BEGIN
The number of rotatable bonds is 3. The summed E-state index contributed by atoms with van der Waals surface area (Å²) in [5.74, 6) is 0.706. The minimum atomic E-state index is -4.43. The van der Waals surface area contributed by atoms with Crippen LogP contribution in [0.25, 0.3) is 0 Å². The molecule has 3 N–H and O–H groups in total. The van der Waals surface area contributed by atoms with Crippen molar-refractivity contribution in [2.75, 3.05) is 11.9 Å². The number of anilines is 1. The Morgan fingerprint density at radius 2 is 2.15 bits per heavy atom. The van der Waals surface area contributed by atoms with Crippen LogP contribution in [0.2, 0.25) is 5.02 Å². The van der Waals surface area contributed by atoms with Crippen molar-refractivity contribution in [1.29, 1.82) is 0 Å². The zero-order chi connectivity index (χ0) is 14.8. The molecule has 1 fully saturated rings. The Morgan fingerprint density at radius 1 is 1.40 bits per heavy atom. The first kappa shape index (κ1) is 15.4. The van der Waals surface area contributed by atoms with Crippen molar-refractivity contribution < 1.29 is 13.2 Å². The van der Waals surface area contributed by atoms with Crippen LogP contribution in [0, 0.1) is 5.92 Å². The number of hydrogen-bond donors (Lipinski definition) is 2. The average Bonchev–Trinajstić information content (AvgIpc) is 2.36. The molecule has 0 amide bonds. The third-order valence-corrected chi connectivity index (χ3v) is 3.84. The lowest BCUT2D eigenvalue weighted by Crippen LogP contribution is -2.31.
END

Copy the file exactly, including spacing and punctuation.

The number of rotatable bonds is 3. The summed E-state index contributed by atoms with van der Waals surface area (Å²) in [5.74, 6) is 0.706. The minimum atomic E-state index is -4.43. The van der Waals surface area contributed by atoms with Crippen LogP contribution in [0.25, 0.3) is 0 Å². The molecule has 3 N–H and O–H groups in total. The van der Waals surface area contributed by atoms with Crippen molar-refractivity contribution in [2.75, 3.05) is 11.9 Å². The number of anilines is 1. The Morgan fingerprint density at radius 2 is 2.15 bits per heavy atom. The van der Waals surface area contributed by atoms with Crippen LogP contribution in [0.2, 0.25) is 5.02 Å². The van der Waals surface area contributed by atoms with Crippen molar-refractivity contribution in [1.29, 1.82) is 0 Å². The zero-order chi connectivity index (χ0) is 14.8. The molecule has 1 fully saturated rings. The Morgan fingerprint density at radius 1 is 1.40 bits per heavy atom. The first kappa shape index (κ1) is 15.4. The van der Waals surface area contributed by atoms with Crippen molar-refractivity contribution < 1.29 is 13.2 Å². The van der Waals surface area contributed by atoms with Crippen LogP contribution in [0, 0.1) is 5.92 Å². The number of hydrogen-bond donors (Lipinski definition) is 2. The average Bonchev–Trinajstić information content (AvgIpc) is 2.36. The molecule has 0 amide bonds. The third-order valence-corrected chi connectivity index (χ3v) is 3.84. The lowest BCUT2D eigenvalue weighted by Crippen LogP contribution is -2.31.